kanye-west-50-cent

Can’t Tell Me Nothing: Kanye West’s ‘Graduation’ vs. 50 Cent’s ‘Curtis’

Ten years ago today brought a match-up made in hip hop heaven. On September 11, 2007, Kanye West would battle 50 Cent in a contest for album sales supremacy. Which would come out on top, West’s Graduation or 50’s Curtis?

When you analyze a competition, the most compelling outcomes occur when there’s a clear contrast in styles. In one corner, from Queens, New York, you had 50 Cent, the rugged, drug dealer-turned-MC. A rap crossover machine with over 18 millions albums sold to that point, he’d proven himself able (and happy to) squash any opponent in his way. In the other corner, from Chicago, Illinois, you had Kanye West, the eclectic college dropout-turned-producer-turned-solo star. A critics’ darling who had earned six Grammy Awards (with 18 nominations) to that point, he was bringing sounds and influences to hip hop’s mainstream that others hadn’t tried before.

On stats alone, the odds should’ve been in 50’s favor. Now that West has been on top for so long, it’s easy to forget just how much 50 had the rap game in a chokehold a decade ago. By 2007, he achieved 14 top 15 singles on the Billboard Hot 100 chart as either a lead or featured artist. He was the archetype rapper, the perfect melding of rugged New York swag and sinister, melodic California beats. Resurrecting his rap career through a collection of DJ Whoo Kid mixtapes after being shot nine times, he brought an menacing vocal delivery, came onstage wearing a bulletproof vest and delivered omnipresent hits like “In Da Club,” “Wanksta” and “Candy Shop.”

When West arrived on the scene, he wasn’t even respected as a rapper. It was his production work for JAY-Z, Scarface and Talib Kweli that put him on the map. His cultivated image of rocking a pink Polo and a Louis Vuitton backpack didn’t sit well with purists. While West had success with his first two albums—College Dropout and Late Registration each delivered a number one single (“Slow Jams” and “Gold Digger,” respectively)—he’d still sold nearly 10 million less albums than 50 Cent before in September of 2007. But West’s cache as a producer continued to grow after he became a solo star and he began closing the gap between him and 50 in the eyes of the public.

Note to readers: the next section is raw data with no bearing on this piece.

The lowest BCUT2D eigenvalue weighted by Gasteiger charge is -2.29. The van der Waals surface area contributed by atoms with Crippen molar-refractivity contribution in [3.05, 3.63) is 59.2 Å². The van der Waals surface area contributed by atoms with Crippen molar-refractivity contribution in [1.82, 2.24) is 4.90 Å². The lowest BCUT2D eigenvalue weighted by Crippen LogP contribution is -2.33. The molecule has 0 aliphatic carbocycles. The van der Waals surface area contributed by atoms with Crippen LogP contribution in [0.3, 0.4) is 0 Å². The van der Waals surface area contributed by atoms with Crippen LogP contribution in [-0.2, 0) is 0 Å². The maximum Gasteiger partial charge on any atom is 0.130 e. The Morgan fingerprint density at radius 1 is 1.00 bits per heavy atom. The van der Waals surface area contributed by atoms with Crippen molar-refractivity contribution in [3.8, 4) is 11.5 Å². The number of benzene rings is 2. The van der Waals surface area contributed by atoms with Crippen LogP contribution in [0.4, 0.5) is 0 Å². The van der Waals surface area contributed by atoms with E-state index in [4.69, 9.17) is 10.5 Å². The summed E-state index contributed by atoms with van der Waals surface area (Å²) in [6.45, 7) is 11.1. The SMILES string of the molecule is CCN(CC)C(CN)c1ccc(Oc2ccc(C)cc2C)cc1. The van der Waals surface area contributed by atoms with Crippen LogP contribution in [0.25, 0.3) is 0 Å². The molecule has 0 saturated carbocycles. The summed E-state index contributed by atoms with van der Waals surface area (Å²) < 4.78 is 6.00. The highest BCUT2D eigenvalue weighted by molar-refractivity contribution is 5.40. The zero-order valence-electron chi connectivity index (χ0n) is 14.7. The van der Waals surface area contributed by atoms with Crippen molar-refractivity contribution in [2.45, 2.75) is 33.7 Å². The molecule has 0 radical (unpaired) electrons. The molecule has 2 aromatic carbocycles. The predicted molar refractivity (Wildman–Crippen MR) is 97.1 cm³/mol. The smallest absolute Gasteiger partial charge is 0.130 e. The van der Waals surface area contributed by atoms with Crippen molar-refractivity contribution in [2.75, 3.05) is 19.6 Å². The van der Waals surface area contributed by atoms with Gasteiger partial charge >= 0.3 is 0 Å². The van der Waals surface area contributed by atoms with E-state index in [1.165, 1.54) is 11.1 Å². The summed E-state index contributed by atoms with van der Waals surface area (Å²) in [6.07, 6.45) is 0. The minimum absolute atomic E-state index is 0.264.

With all their differences, the two had a lot more in common than meets the eye. Both came up slowly with false starts. 50 was mentored by Jam Master Jay, yet his 1999 debut, Power of the Dollar, went unreleased after his shooting and the controversy of its lead single, “How to Rob.” West tooled away as a ghost producer before landing the beat for Beanie Sigel’s “The Truth” in 2000. Each experienced near-fatal episodes, which they then tapped in order to achieve success. 50’s aforementioned shooting gave him an street authenticity that he could use against his sworn rival Ja Rule, who was making pop duets with Ashanti and Jennifer Lopez.  Then there was West’s devastating car accident, which inspired his breakout single, “Through the Wire.” The two were both cosigned and backed by artist-made labels: 50 on Dr. Dre’s Aftermath and Eminem’s Shady Records (subsidiaries of Interscope), and West on JAY-Z’s Roc-A-Fella Records (a subsidiary of Def Jam).

When the final bell rang, Kanye West was the victor, selling 970,000 copies in the first week, compared to 691,000 from 50. The paradigm had shifted. Not only did West solidify himself as a global superstar, but artists like Drake, J.Cole and Kid Cudi (direct or emotional disciples of West) became the new rap elite with their introspective and worldly records. 50 Cent would never again go platinum and his G-Unit crew never spawned another star.

September 11, 2007, may be considered a crucial moment in the direction of hip hop, but things had been turning for some years before that day. Here’s a timeline of those crucial moments:

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